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Faith leaders of the 400 Foundation in New York City today joined a number of other faith
leaders from upstate communities to announce opposition to a New York State budget proposal
that would redefine “public works” and expand construction prevailing wage mandates to
include many private construction projects in New York.

The coalition of faith leaders and clergy highlighted their serious concerns regarding loss of
jobs for minority workers and MWBEs, noting that these concerns have still not been
addressed by State officials in any discussions around the prevailing wage proposal. Even as
this year’s prevailing wage proposal includes changes such as greater carveouts for affordable
housing and requirements for disclosure of data regarding union apprenticeship programs,
these changes still do not address the underlying concerns with the plan.

To that end, the 400 Foundation and upstate faith leaders also strongly urged State lawmakers
to pass existing legislation (S.6456/A.8285) regarding disclosure of racial diversity data of
workers who are actually employed on publicly funded construction projects – not just
apprentices, but actual full-time workers – before any further discussion takes place regarding
the prevailing wage proposal.

This all comes as faith leaders, lawmakers and millions of New Yorkers recognize the start of
Black History Month by honoring the legacy of civil rights leaders and those in communities
of color who have risen above discrimination and other challenges to advance the cause of

Faith leaders joining this announcement include:

Rev. Reginald Bachus Rev. Marlowe Washington Bishop George M. Jones

The 400 Foundation Seneca United Methodist The Apostolic Church of
New York, NY Church Jesus Christ
Rochester, NY Syracuse, NY

Rev. Dr. Carl Washington Rev. Corey B. Gibson Rev. Frank Bostic
President Calvary Baptist Church Pilgrim Missionary Baptist
Empire Baptist Missionary Buffalo, NY Church
State Convention of New Buffalo, NY
York, Inc.

These faith leaders jointly released the following joint statement: “After a historic 2019
Legislative Session, New York State officials are once again poised to advance a truly
progressive agenda. But this prevailing wage proposal would move New York in the wrong
direction by taking good jobs and opportunities away from workers of color and MWBEs in
New York’s construction industry. We appreciated that this issue was not included in last
year’s budget – and our position this year remains unchanged, even as we understand some
adjustments have been made to this proposal being advanced this year. Any effort to hastily
include this prevailing wage proposal in the state budget would ignore the needs of thousands
of black and brown New Yorkers and disregard the concerns raised by civil rights leaders. A
a better alternative for advancing racial equity and economic opportunities in the
construction industry, State officials should focus on passing legislation introduced last year
by Assemblywoman Inez Dickens and Senator Kevin Parker that would require developers of
publicly funded construction projects to disclose data on the diversity of their construction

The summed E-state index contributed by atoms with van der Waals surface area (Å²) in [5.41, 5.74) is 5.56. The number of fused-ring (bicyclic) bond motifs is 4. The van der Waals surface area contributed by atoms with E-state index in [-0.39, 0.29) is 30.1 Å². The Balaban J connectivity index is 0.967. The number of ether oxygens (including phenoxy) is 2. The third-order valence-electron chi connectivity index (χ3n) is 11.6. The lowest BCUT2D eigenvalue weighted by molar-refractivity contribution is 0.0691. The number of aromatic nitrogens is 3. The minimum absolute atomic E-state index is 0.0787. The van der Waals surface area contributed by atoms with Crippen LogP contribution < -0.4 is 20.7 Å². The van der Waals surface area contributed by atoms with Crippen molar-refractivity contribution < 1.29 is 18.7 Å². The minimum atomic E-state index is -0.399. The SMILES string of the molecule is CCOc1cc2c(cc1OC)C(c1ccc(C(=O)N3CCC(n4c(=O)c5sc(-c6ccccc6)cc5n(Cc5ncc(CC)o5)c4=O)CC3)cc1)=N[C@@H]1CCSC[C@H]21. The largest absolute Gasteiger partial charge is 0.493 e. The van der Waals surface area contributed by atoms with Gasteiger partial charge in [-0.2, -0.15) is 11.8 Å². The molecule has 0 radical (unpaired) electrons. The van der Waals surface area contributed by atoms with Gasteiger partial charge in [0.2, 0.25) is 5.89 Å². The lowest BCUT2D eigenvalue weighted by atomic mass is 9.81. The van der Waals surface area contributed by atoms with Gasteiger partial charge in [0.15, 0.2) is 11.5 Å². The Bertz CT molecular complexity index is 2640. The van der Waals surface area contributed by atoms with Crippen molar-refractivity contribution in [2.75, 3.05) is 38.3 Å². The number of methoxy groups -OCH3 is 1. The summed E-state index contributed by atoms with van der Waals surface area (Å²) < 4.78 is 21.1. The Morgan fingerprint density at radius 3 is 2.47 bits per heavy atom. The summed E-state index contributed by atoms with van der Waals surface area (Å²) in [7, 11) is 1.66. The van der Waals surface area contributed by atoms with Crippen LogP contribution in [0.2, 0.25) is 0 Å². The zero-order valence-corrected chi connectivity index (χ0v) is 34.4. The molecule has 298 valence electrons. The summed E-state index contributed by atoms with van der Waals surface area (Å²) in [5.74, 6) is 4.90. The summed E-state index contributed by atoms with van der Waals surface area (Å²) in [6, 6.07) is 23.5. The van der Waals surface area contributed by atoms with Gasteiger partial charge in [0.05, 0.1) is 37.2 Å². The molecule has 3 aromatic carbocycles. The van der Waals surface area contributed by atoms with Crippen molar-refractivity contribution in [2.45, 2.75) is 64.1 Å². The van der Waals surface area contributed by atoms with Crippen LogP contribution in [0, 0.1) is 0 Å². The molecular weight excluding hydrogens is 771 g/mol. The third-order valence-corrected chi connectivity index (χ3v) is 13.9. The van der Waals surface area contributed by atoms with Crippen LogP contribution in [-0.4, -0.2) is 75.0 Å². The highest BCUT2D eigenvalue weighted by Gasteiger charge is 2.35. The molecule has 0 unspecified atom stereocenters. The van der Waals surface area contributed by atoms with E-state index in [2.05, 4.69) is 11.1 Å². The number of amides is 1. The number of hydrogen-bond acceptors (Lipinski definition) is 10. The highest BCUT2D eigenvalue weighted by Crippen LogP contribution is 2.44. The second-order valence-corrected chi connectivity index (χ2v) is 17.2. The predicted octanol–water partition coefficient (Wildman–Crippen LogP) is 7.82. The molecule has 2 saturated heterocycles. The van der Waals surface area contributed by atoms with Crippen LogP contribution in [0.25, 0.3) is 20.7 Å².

workforce. That data disclosure legislation would represent a strong, progressive step

The proposal to expand prevailing wage – which is far higher than the median wage rate in
construction – is largely being driven by Building Trade unions. However, the majority of
opportunities for locally based workers of color and MWBEs are found not in union
construction, but instead in the open shop, or non-union, side of the industry. This means that a
prevailing wage expansion would very likely result in significant job losses for non-unionized
workers of color and an increasingly unfair playing field for MWBE contractors.

Industry surveys show that approximately three-quarters of open shop construction workers in
New York City are Black or Hispanic and actually live in one of the five boroughs. The same
cannot be said of union construction workers, who are more likely to be white and live outside
New York City, in places like New Jersey, Connecticut and Pennsylvania. Additionally, State
officials and building trade unions have still not made any site-specific data available regarding
the racial diversity of workers on prevailing wage construction sites throughout New York.

That is why these faith leaders continue to support the legislation by Assemblywoman Dickens
and Senator Parker (S.6456/A.8285) that would require developers to disclose data regarding
the racial diversity of construction workers on all projects that receive public funding.

The issues regarding to MWBE contractors are quite similar. Many emerging MWBE
contractors are small businesses, and the greatest obstacle they face in today’s industry is an
inability to compete on large projects that carry inflated labor costs – often in the form of
prevailing wage.

In fact, the New York City Disparity Study, published in 2018, suggested that of the almost
$15B spent on construction between 2007-2015, black firms only made up $515M or less than
3.5% of the total value of the industry’s contracts. As recently as 2015, black firms made up less
than 1.5%. Expanding prevailing wage mandates to more construction projects would only
exacerbate that problem by making it impossible for small MWBE firms to compete for many of
these contracts.